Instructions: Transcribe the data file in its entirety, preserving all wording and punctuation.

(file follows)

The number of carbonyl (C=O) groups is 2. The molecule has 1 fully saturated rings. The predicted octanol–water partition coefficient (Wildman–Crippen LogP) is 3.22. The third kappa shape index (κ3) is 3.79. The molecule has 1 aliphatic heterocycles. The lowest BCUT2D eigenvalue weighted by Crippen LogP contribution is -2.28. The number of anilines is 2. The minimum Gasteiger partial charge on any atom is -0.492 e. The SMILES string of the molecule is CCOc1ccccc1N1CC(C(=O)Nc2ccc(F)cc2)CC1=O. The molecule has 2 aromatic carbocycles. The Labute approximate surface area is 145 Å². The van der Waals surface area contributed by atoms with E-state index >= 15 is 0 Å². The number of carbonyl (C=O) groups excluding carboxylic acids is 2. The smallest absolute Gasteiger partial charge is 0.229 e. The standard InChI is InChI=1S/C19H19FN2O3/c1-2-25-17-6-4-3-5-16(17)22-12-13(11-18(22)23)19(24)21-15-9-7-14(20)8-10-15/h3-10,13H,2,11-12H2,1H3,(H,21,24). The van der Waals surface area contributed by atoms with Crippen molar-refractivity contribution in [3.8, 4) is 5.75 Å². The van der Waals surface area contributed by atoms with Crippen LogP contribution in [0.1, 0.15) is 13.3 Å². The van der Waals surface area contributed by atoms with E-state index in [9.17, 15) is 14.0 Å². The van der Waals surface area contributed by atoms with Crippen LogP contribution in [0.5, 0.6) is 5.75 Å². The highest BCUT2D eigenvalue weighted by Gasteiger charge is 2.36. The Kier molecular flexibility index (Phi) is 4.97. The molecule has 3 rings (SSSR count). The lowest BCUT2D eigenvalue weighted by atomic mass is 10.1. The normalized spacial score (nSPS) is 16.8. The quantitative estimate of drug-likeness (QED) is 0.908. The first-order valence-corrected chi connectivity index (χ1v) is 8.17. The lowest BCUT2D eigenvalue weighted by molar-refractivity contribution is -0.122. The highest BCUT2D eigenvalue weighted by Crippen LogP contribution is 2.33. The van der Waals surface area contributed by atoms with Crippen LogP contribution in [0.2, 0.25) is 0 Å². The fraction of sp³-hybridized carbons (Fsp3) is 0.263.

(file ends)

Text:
The number of carbonyl (C=O) groups is 2. The molecule has 1 fully saturated rings. The predicted octanol–water partition coefficient (Wildman–Crippen LogP) is 3.22. The third kappa shape index (κ3) is 3.79. The molecule has 1 aliphatic heterocycles. The lowest BCUT2D eigenvalue weighted by Crippen LogP contribution is -2.28. The number of anilines is 2. The minimum Gasteiger partial charge on any atom is -0.492 e. The SMILES string of the molecule is CCOc1ccccc1N1CC(C(=O)Nc2ccc(F)cc2)CC1=O. The molecule has 2 aromatic carbocycles. The Labute approximate surface area is 145 Å². The van der Waals surface area contributed by atoms with E-state index >= 15 is 0 Å². The number of carbonyl (C=O) groups excluding carboxylic acids is 2. The smallest absolute Gasteiger partial charge is 0.229 e. The standard InChI is InChI=1S/C19H19FN2O3/c1-2-25-17-6-4-3-5-16(17)22-12-13(11-18(22)23)19(24)21-15-9-7-14(20)8-10-15/h3-10,13H,2,11-12H2,1H3,(H,21,24). The van der Waals surface area contributed by atoms with Crippen molar-refractivity contribution in [3.8, 4) is 5.75 Å². The van der Waals surface area contributed by atoms with Crippen LogP contribution in [0.1, 0.15) is 13.3 Å². The van der Waals surface area contributed by atoms with E-state index in [9.17, 15) is 14.0 Å². The van der Waals surface area contributed by atoms with Crippen LogP contribution in [0.5, 0.6) is 5.75 Å². The highest BCUT2D eigenvalue weighted by Gasteiger charge is 2.36. The Kier molecular flexibility index (Phi) is 4.97. The molecule has 3 rings (SSSR count). The lowest BCUT2D eigenvalue weighted by atomic mass is 10.1. The normalized spacial score (nSPS) is 16.8. The quantitative estimate of drug-likeness (QED) is 0.908. The first-order valence-corrected chi connectivity index (χ1v) is 8.17. The lowest BCUT2D eigenvalue weighted by molar-refractivity contribution is -0.122. The highest BCUT2D eigenvalue weighted by Crippen LogP contribution is 2.33. The van der Waals surface area contributed by atoms with Crippen LogP contribution in [0.2, 0.25) is 0 Å². The fraction of sp³-hybridized carbons (Fsp3) is 0.263.